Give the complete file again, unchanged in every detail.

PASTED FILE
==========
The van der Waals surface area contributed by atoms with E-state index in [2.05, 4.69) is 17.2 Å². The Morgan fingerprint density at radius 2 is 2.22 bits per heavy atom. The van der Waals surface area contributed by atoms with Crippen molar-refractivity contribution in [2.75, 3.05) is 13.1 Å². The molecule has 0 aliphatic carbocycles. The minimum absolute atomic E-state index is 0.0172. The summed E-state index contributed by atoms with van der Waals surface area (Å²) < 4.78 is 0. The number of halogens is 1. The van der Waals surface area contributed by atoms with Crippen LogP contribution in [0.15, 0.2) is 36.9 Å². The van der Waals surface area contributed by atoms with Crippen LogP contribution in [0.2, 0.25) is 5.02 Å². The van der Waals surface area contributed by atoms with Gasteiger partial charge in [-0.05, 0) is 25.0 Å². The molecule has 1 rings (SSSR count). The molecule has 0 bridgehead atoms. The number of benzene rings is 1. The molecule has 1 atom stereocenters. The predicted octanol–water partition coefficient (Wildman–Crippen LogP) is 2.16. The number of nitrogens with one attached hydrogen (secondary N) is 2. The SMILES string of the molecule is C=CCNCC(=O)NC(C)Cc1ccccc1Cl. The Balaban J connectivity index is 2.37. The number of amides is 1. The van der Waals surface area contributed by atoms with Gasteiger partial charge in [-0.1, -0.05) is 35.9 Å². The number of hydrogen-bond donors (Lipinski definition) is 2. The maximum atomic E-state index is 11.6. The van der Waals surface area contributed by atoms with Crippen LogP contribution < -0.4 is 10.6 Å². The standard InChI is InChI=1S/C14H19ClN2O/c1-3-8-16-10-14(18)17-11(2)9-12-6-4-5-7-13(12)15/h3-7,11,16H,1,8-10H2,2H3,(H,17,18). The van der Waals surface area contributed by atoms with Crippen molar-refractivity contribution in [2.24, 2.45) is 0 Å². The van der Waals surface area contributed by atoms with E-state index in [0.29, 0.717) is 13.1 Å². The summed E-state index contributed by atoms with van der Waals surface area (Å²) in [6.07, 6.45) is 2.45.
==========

The van der Waals surface area contributed by atoms with E-state index in [2.05, 4.69) is 17.2 Å². The Morgan fingerprint density at radius 2 is 2.22 bits per heavy atom. The van der Waals surface area contributed by atoms with Crippen molar-refractivity contribution in [2.75, 3.05) is 13.1 Å². The molecule has 0 aliphatic carbocycles. The minimum absolute atomic E-state index is 0.0172. The summed E-state index contributed by atoms with van der Waals surface area (Å²) < 4.78 is 0. The number of halogens is 1. The van der Waals surface area contributed by atoms with Crippen LogP contribution in [0.15, 0.2) is 36.9 Å². The van der Waals surface area contributed by atoms with Crippen LogP contribution in [0.2, 0.25) is 5.02 Å². The van der Waals surface area contributed by atoms with Gasteiger partial charge in [-0.05, 0) is 25.0 Å². The molecule has 1 rings (SSSR count). The molecule has 0 bridgehead atoms. The number of benzene rings is 1. The molecule has 1 atom stereocenters. The predicted octanol–water partition coefficient (Wildman–Crippen LogP) is 2.16. The number of nitrogens with one attached hydrogen (secondary N) is 2. The SMILES string of the molecule is C=CCNCC(=O)NC(C)Cc1ccccc1Cl. The Balaban J connectivity index is 2.37. The number of amides is 1. The van der Waals surface area contributed by atoms with Gasteiger partial charge in [-0.1, -0.05) is 35.9 Å². The number of hydrogen-bond donors (Lipinski definition) is 2. The maximum atomic E-state index is 11.6. The van der Waals surface area contributed by atoms with Crippen LogP contribution < -0.4 is 10.6 Å². The standard InChI is InChI=1S/C14H19ClN2O/c1-3-8-16-10-14(18)17-11(2)9-12-6-4-5-7-13(12)15/h3-7,11,16H,1,8-10H2,2H3,(H,17,18). The van der Waals surface area contributed by atoms with Crippen molar-refractivity contribution in [2.24, 2.45) is 0 Å². The van der Waals surface area contributed by atoms with E-state index in [0.29, 0.717) is 13.1 Å². The summed E-state index contributed by atoms with van der Waals surface area (Å²) in [6.07, 6.45) is 2.45.